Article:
- Average fails to reflect major regional differences. "However, price trends also differed substantially between the attractive regions with high in-migration and the economically weak regions with high out-migration. While house prices in the weakest regions fell by more than 30% in the last ten years, they rose by up to 20% in the best regions."
- Slight price increases to be expected in the next few years. "The low number of completions, Germany's quick economic recovery, low interest rates and the fact that many investors are looking for low-risk investment products have led to a small boom in some subsegments of the residential property market. Prices are on the rise for prime inner-city locations especially in the major conurbations. But bargains can be found outside these few major conurbations as well. There are numerous attractive medium-sized towns and cities such as wellestablished university towns. On average, house prices in Germany look set to rise by roughly 1.5% p.a. over the next two years."
- Beware of the risks. "The positive outlook should not, however, render investors blind to the specific investment risks: real estate is always an investment in a particular region or area, making it vulnerable to changes in regional economic structures and the related demographic changes."

DeutscheBank Current Issues 20100903

Latin America: different recovery cycles

- "While Peru maintains a high growth rate (above expectations), in Brazil the data for 2Q10 shows that the economy continues growing at a high pace, though lower than 1Q10. The Central Bank of Brazil kept its policy rate at 10.75%. There was a setback to confidence among manufacturers in Mexico as a result of worse news about the US, while consumer confidence remained stable. In Peru, consumers’ confidence dropped to neutral levels due to concerns about inflation. In Argentina and Mexico, tax revenues have been boosted by value added tax. Unemployment has increased in Colombia, signaling a weakening of the labor market, while in Chile it fell, supported by the strong growth of economic activity and employment."
- "Perceptions of global risk are having a negative effect on financial markets, but this depends on the degree of exposure to the global cycle and local factors."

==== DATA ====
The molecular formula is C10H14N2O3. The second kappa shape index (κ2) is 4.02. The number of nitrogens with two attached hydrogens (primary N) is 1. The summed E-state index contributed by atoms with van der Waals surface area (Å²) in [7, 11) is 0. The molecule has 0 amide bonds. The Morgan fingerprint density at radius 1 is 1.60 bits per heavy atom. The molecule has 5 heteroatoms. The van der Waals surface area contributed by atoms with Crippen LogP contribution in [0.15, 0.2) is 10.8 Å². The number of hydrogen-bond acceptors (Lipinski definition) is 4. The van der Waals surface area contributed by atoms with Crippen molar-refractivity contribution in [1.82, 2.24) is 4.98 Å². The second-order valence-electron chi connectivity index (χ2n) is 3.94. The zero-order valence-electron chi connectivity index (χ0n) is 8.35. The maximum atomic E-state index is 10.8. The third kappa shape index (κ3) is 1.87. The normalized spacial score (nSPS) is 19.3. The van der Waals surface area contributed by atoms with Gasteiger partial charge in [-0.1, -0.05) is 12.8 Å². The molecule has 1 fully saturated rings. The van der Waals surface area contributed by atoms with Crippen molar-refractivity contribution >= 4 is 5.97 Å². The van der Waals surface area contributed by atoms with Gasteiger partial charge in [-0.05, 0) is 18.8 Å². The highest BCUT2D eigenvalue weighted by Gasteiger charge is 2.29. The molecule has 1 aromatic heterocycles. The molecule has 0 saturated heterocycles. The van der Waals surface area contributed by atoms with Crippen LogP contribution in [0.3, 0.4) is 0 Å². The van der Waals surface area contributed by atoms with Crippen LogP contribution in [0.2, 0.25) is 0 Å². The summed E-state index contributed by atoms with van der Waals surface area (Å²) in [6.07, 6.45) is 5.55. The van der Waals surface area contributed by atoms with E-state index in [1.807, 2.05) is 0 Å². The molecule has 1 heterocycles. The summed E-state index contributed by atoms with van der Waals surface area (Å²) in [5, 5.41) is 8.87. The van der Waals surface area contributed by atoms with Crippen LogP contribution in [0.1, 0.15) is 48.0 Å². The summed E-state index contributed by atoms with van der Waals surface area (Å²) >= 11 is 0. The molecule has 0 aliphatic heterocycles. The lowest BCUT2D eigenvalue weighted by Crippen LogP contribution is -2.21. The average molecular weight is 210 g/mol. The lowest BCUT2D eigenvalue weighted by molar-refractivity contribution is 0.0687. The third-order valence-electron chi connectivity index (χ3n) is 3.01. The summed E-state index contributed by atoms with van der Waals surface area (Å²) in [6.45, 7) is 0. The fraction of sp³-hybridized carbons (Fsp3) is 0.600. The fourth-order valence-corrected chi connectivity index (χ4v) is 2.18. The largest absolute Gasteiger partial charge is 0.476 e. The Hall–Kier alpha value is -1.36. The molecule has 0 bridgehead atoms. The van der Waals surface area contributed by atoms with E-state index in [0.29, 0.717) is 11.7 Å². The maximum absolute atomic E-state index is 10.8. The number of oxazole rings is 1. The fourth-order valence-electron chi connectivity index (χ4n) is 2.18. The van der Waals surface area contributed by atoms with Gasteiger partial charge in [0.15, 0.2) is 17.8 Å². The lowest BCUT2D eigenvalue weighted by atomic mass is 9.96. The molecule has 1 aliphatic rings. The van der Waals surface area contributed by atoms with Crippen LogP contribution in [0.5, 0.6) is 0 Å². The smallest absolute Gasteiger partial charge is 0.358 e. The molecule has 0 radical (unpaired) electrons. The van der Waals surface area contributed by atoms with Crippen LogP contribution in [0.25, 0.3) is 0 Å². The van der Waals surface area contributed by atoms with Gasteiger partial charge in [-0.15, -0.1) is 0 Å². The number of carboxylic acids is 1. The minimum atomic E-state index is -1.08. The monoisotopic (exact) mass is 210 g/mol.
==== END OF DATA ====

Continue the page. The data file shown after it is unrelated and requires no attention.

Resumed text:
- "There is a positive differential in the currencies of Brazil and Chile, relative stability in the case of Colombia, Peru and Argentina, and a negative differential in the Mexican peso. The prospects for higher growth in the region with respect to other parts of the world have led to stock markets performing relatively better."

BBVA Latin Weekly Observatory 20100903

Which rating agency is the most accurate in forecasting sovereign spreads in emerging markets?

- "Sovereign ratings contain vital information concerning the quality of economic fundamentals. We use the agencies’ vision of risk to determine their ability to forecast sovereign spreads in 28 emerging markets. A number of conclusions may be drawn from this:
• Ratings and risk aversion explain approximately 63% of sovereign spreads. S&P and Fitch are level pegging in terms of effectiveness, closely followed by Moody’s.
• The forecasting power of ratings on spreads coincides in 61% of the cases among our entire sample.
• S&P ratings are the best performers in terms of forecasting spreads in Argentina, Brazil, Colombia, the Dominican Republic and Pakistan, Fitch outperforms its peers concerning Russia and Malaysia, and Moody’s for Mexico."
- "The relevance of the ratings increases when we add co-movements to our models (84% of spreads explained). With contagion:
• The ranking of rating agencies is not disrupted.
• There is convergence in 82% of our sample.
• Fitch ratings are the best performers in determining spreads in Hungary, Poland and Russia. S&P is the most accurate for spreads in Argentina and Pakistan and Moody’s for spreads in Uruguay."

Natixis Flash Economics 419 20100827

Rates View for the 3rdQuarter of 2010

- Rates Macro
- Fed Policy, QE & OMO’s
- Inflation or Deflation?
- Treasury Supply / Demand
- Market Views & Trade Ideas
- MBS Refi Wildcard on Rates
- Japan Rates Review: Is the US a Repeat?
- US Economic Outlook
Nomura US Rates Team Sep2010

Unless ROE targets are reduced, the United States and the euro zone will be in trouble